NY Times August 15 2009

Published: August 14, 2009
BAGHDAD — Late July and early August is date harvesting season in Iraq, when within the span of a few weeks the desert sun turns hard green spheres into tender, golden brown fruit prized for its sweetness.

Joseph Sywenkyj for The New York Times

An Iraqi worker collected dates at a Baghdad orchard on Friday. Date farming faces hard times.

In July, an Iraqi worker shook sand off dates not yet ripe for harvesting at an orchard in Baghdad. The war and other factors have depressed date production.

But here in Iraq, one of the places where agriculture was developed more than 7,000 years ago, there are increasing doubts about whether it makes much sense to grow dates — or much of anything for that matter.

As recently as the 1980s, Iraq was self-sufficient in producing wheat, rice, fruits, vegetables, and sheep and poultry products. Its industrial sector exported textiles and leather goods, including purses and shoes, as well as steel and cement. But wars, sanctions, poor management, international competition and disinvestment have left each industry a shadow of its former self.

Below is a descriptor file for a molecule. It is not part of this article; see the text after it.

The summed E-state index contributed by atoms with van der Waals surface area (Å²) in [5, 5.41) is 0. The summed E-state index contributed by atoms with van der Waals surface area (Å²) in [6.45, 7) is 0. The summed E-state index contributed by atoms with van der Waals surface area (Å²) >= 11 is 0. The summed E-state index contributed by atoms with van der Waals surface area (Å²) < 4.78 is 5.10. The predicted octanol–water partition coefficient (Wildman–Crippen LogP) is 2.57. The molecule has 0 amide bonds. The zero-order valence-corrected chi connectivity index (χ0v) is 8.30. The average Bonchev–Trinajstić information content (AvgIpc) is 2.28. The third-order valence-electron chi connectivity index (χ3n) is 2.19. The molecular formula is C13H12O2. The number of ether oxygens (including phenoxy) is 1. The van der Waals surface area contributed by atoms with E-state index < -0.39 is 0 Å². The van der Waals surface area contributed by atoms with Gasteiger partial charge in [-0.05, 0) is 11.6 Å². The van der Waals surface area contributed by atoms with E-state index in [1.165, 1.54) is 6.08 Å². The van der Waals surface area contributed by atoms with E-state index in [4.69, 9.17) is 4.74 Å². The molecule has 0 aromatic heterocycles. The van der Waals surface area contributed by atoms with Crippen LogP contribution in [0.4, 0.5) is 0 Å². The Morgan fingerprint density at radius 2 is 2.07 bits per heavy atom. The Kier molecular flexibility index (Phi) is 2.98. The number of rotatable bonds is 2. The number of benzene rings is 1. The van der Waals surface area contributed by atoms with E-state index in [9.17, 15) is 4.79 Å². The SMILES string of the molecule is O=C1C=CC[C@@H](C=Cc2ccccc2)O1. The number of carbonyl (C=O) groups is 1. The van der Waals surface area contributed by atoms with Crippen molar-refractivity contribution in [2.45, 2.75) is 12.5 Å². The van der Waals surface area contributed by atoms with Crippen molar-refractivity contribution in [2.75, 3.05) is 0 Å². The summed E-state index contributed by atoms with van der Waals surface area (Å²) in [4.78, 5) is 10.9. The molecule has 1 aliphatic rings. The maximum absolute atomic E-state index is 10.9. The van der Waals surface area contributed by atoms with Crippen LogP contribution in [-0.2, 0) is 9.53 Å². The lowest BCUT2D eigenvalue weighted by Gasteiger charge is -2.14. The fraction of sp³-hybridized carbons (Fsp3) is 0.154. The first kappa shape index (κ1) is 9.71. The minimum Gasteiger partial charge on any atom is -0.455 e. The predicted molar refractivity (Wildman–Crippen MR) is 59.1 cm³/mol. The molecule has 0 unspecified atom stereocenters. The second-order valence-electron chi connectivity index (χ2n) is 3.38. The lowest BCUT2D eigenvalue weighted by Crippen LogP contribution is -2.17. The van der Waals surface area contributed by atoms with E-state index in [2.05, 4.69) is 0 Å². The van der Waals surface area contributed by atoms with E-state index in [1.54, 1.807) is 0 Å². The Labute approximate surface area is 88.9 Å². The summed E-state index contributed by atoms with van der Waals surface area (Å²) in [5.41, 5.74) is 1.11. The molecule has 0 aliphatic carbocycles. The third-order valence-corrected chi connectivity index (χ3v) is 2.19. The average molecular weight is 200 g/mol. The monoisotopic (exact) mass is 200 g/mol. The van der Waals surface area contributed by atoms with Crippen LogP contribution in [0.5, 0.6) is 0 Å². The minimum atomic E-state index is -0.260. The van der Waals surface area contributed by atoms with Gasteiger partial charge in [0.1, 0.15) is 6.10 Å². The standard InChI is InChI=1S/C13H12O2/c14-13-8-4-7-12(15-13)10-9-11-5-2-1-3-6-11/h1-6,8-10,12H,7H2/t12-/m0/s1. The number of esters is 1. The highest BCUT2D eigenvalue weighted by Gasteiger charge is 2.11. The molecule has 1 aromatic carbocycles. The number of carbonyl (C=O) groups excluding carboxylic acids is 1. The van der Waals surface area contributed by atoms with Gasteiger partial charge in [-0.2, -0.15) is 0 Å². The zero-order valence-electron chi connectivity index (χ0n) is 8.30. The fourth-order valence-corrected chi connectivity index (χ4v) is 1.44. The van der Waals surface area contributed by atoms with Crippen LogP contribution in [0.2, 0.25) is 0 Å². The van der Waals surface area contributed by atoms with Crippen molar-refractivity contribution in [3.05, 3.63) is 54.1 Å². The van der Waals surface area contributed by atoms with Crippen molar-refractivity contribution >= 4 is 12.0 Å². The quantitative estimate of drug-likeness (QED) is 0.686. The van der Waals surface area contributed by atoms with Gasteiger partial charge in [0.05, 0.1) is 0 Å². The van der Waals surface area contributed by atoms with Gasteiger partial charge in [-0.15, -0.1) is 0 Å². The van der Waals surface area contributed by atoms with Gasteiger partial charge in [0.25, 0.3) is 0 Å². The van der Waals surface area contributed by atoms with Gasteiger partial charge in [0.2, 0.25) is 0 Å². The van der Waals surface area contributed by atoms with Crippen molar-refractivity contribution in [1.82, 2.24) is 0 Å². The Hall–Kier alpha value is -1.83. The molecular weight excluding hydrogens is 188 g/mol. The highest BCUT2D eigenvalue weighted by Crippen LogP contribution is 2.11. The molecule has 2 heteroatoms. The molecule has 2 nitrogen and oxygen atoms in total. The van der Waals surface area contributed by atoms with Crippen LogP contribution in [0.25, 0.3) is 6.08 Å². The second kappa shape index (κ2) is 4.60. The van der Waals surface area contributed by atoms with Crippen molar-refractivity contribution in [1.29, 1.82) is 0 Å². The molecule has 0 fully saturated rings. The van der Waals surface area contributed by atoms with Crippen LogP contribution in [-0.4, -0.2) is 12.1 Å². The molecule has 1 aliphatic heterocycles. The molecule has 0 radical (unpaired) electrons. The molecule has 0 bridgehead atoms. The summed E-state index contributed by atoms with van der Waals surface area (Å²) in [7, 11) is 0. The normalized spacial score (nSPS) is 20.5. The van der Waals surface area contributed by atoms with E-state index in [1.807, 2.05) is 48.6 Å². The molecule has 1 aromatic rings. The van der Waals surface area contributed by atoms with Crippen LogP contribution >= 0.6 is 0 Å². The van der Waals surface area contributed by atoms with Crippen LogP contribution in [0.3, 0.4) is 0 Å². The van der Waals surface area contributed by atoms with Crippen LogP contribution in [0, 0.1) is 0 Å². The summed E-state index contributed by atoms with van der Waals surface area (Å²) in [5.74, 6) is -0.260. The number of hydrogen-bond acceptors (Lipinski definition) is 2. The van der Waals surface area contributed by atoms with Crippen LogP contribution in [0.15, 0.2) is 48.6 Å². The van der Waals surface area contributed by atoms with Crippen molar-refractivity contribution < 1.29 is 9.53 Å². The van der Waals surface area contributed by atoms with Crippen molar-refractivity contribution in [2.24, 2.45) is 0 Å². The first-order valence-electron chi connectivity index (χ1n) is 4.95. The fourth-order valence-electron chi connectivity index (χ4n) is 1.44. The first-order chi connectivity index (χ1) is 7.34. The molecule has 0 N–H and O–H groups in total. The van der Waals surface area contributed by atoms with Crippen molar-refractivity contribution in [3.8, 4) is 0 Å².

Slowly, Iraq’s economy has become based almost entirely on imports and a single commodity.

“Ninety-five percent of the government’s revenues come from oil,” said Ghazi al-Kenan, an Iraqi economist. “And while they are trying to attract investment in the private sector, Iraq finds itself in very difficult circumstances — without sufficient electricity, machinery and a drought.”

The agricultural industry has been particularly damaged during the past few years, a situation perhaps nowhere more apparent than in the country’s once bountiful date orchards. Date palms have been left to die for lack of water, and fungi and pests have ruined thousands of tons of fruit because the country has only three crop-dusting airplanes and three qualified pilots. American military approval is still needed to fly.